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Comparison of work-related fear-avoidance beliefs across different anatomical locations with musculoskeletal pain

Authors Simon CB, Stryker SE, George SZ

Published Date September 2011 Volume 2011:4 Pages 253—262


Published 1 September 2011

Corey B Simon¹, Sandra E Stryker², Steven Z George³
1Department of Physical Therapy, College of Public Health and Health Professions, University of Florida, Gainesville, Florida, USA; 2Life’s Work Physical Therapy, Portland, Oregon, USA; 3Department of Physical Therapy and Center for Pain Research and Behavioral Health, College of Public Health and Health Professions, University of Florida, Gainesville, Florida, USA

Background: The influence of work-related fear-avoidance on pain and function has been consistently reported for patients with musculoskeletal low back pain. Emerging evidence suggests similar influences exist for other anatomical locations of musculoskeletal pain, such as the cervical spine and extremities. However, research is limited in comparing work-related fear-avoidance and associations with clinical outcomes across different anatomical locations. The purpose of this study was to examine the associations between work-related fear-avoidance, gender, and clinical outcomes across four different musculoskeletal pain locations for patients being treated in an outpatient physical therapy setting.
Methods: This study was a secondary analysis of data obtained prospectively from a cohort of 313 participants receiving physical therapy from an outpatient clinic.
Results: No interaction was found between gender and anatomical location of musculoskeletal pain on work-related fear-avoidance scores. Work-related fear-avoidance scores were higher in the cervical group versus the lower extremity group; however, there were no other differences across anatomical locations. Work-related fear-avoidance influenced intake pain intensity in patients with spine pain but not extremity pain. Conversely, work-related fear-avoidance influenced intake function for participants with extremity pain but not spine pain. Similar results were observed for change scores, with higher work-related fear-avoidance being associated with more, not less, change in pain and function for certain anatomical locations.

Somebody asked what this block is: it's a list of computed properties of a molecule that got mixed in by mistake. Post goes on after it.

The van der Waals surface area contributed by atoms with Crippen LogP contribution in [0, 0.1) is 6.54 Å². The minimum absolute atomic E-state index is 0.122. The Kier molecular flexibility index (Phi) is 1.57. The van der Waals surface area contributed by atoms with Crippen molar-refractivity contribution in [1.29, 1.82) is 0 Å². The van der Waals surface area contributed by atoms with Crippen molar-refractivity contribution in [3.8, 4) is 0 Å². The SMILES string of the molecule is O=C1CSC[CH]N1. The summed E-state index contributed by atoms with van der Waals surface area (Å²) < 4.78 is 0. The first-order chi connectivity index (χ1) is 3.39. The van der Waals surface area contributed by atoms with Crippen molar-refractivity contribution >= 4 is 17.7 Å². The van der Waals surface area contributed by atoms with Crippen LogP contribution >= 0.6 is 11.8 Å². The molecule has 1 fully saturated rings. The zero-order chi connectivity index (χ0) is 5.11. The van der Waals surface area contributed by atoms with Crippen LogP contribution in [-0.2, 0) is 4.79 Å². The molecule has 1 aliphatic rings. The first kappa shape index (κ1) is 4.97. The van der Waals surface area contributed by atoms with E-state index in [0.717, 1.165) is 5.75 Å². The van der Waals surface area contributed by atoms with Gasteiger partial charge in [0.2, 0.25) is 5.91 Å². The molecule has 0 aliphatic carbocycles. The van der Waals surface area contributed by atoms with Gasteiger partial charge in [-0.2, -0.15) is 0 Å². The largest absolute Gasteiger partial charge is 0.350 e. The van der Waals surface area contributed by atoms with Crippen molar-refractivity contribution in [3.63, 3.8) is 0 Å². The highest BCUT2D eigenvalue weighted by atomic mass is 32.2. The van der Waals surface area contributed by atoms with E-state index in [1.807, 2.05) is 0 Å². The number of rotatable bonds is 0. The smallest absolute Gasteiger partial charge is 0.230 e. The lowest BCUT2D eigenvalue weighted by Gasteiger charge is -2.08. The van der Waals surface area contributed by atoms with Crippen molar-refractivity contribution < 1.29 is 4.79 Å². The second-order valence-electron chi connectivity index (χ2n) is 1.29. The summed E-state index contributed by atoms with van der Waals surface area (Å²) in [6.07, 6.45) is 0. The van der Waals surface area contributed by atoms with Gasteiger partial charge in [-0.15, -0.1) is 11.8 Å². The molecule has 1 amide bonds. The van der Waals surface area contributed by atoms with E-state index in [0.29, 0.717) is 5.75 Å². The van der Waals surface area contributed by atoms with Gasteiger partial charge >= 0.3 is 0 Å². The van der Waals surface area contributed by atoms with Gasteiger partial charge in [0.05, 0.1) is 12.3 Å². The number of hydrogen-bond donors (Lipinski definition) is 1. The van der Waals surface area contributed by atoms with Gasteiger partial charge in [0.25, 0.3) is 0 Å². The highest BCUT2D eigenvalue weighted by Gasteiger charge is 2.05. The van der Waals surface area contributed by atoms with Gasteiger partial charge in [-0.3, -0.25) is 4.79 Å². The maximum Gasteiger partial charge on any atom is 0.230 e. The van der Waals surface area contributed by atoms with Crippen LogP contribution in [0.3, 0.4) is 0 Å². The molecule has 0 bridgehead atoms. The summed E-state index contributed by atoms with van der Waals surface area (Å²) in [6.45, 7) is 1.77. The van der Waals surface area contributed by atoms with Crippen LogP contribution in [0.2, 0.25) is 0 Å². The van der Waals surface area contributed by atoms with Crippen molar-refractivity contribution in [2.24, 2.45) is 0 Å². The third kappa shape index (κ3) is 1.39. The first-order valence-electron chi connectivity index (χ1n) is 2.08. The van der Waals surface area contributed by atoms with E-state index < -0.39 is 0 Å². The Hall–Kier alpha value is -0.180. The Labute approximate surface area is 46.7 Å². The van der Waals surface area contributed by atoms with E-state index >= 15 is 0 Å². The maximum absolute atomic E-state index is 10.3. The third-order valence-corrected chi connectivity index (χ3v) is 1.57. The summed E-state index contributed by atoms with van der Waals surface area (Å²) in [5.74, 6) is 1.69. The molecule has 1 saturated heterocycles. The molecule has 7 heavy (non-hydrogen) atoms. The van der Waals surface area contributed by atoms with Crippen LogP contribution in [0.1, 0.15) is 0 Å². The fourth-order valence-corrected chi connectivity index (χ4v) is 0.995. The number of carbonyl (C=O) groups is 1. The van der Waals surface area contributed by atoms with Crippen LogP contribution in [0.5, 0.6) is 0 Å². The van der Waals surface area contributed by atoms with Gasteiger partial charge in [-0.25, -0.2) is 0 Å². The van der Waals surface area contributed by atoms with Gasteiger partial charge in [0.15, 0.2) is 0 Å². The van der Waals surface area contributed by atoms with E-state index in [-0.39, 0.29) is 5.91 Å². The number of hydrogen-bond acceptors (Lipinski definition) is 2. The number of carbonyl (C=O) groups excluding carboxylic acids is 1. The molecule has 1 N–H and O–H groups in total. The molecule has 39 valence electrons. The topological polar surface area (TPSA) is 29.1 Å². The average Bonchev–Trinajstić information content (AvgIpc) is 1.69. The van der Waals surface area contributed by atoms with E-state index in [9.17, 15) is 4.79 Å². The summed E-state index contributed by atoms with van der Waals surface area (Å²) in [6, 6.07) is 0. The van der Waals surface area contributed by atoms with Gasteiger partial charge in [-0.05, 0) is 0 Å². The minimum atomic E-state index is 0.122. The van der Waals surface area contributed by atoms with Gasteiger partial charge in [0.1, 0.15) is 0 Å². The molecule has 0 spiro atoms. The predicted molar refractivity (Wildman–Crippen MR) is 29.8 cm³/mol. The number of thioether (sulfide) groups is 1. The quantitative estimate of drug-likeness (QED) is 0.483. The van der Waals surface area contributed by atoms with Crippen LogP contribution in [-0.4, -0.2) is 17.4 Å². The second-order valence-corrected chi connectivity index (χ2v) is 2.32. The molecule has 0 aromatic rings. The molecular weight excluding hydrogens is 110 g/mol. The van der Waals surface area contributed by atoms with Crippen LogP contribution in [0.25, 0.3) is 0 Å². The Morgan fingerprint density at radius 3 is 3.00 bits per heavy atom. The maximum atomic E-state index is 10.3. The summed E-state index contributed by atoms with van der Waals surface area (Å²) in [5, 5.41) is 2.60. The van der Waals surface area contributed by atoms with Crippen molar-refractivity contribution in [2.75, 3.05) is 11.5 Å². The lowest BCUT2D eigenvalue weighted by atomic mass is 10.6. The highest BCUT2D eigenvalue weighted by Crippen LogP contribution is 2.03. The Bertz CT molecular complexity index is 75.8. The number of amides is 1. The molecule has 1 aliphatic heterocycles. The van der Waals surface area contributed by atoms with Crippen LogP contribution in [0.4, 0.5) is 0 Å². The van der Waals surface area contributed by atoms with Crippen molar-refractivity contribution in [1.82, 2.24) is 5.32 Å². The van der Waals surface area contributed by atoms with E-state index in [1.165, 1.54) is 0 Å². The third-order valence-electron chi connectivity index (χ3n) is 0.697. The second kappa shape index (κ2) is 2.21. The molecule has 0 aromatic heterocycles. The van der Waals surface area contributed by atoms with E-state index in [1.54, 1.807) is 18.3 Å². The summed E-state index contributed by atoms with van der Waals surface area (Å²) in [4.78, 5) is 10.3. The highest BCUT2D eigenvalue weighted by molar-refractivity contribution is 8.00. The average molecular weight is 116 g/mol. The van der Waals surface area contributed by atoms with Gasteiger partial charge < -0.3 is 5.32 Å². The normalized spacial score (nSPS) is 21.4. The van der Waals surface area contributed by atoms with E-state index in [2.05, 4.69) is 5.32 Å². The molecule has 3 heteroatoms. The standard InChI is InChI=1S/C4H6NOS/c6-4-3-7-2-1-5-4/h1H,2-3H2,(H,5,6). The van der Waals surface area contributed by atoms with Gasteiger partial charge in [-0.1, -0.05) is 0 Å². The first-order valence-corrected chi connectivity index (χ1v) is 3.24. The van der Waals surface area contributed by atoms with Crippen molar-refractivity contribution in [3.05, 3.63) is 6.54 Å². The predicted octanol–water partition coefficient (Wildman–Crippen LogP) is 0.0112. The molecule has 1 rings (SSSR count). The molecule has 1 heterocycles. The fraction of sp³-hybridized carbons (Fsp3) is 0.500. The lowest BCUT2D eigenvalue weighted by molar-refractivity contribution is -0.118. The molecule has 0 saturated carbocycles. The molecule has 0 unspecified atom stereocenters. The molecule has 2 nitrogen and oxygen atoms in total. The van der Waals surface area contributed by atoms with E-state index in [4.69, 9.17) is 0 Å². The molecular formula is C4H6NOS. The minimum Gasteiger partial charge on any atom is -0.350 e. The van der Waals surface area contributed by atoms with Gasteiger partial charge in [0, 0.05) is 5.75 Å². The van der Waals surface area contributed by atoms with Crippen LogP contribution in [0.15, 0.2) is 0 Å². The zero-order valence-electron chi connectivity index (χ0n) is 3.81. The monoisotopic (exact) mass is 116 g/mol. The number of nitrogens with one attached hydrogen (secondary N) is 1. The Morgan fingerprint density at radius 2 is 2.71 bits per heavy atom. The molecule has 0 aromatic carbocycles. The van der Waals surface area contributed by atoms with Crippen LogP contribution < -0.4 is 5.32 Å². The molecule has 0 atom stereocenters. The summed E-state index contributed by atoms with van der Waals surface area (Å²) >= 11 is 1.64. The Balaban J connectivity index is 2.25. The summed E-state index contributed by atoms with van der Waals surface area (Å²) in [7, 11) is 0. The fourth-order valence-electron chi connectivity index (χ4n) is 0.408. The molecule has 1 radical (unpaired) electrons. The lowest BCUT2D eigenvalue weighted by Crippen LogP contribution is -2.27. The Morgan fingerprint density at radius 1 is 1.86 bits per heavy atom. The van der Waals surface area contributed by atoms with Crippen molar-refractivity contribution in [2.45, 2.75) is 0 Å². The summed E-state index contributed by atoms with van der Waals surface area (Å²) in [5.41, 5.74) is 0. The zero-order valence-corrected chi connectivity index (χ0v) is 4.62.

Conclusion: These findings suggest that work-related fear-avoidance is similar for patients experiencing musculoskeletal pain. However, associations between work-related fear-avoidance and clinical outcomes may differ based on the anatomical location of that pain. Further, increased work-related fear-avoidance may not be indicative of poor clinical outcomes for this type of patient population.

Keywords: gender, fear, avoidance, spine pain, pain intensity, function, musculoskeletal

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